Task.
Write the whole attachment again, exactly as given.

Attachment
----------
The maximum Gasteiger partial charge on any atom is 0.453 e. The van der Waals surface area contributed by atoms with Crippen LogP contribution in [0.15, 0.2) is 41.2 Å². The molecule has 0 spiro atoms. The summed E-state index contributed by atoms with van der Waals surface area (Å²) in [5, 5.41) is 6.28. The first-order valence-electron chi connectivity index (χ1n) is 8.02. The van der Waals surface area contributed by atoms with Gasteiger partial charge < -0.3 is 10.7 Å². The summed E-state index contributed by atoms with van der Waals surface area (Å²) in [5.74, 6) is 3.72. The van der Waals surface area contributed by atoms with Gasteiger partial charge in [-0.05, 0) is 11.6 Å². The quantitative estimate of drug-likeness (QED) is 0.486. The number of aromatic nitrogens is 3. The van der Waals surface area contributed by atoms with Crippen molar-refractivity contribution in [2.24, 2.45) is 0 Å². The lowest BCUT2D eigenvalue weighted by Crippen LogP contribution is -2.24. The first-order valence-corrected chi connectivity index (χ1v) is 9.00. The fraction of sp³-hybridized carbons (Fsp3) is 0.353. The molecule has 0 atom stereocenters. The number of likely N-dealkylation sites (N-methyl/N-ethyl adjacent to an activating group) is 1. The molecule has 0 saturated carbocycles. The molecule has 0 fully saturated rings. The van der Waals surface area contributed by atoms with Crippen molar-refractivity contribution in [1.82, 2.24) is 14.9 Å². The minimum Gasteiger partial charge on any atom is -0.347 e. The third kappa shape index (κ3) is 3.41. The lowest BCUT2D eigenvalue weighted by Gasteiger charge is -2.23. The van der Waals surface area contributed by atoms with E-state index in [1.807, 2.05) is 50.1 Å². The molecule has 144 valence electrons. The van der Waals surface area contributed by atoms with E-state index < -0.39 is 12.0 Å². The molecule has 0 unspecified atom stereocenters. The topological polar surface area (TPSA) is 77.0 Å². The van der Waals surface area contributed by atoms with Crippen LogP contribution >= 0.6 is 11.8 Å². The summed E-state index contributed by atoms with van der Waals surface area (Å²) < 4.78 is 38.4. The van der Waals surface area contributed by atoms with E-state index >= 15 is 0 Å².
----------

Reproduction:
The maximum Gasteiger partial charge on any atom is 0.453 e. The van der Waals surface area contributed by atoms with Crippen LogP contribution in [0.15, 0.2) is 41.2 Å². The molecule has 0 spiro atoms. The summed E-state index contributed by atoms with van der Waals surface area (Å²) in [5, 5.41) is 6.28. The first-order valence-electron chi connectivity index (χ1n) is 8.02. The van der Waals surface area contributed by atoms with Gasteiger partial charge < -0.3 is 10.7 Å². The summed E-state index contributed by atoms with van der Waals surface area (Å²) in [5.74, 6) is 3.72. The van der Waals surface area contributed by atoms with Gasteiger partial charge in [-0.05, 0) is 11.6 Å². The quantitative estimate of drug-likeness (QED) is 0.486. The number of aromatic nitrogens is 3. The van der Waals surface area contributed by atoms with Crippen molar-refractivity contribution in [2.24, 2.45) is 0 Å². The lowest BCUT2D eigenvalue weighted by Crippen LogP contribution is -2.24. The first-order valence-corrected chi connectivity index (χ1v) is 9.00. The fraction of sp³-hybridized carbons (Fsp3) is 0.353. The molecule has 0 atom stereocenters. The number of likely N-dealkylation sites (N-methyl/N-ethyl adjacent to an activating group) is 1. The molecule has 0 saturated carbocycles. The molecule has 0 fully saturated rings. The van der Waals surface area contributed by atoms with Crippen molar-refractivity contribution in [1.82, 2.24) is 14.9 Å². The minimum Gasteiger partial charge on any atom is -0.347 e. The third kappa shape index (κ3) is 3.41. The lowest BCUT2D eigenvalue weighted by Gasteiger charge is -2.23. The van der Waals surface area contributed by atoms with E-state index in [1.807, 2.05) is 50.1 Å². The molecule has 144 valence electrons. The van der Waals surface area contributed by atoms with E-state index < -0.39 is 12.0 Å². The molecule has 0 unspecified atom stereocenters. The topological polar surface area (TPSA) is 77.0 Å². The van der Waals surface area contributed by atoms with Crippen LogP contribution >= 0.6 is 11.8 Å². The summed E-state index contributed by atoms with van der Waals surface area (Å²) < 4.78 is 38.4. The van der Waals surface area contributed by atoms with E-state index >= 15 is 0 Å².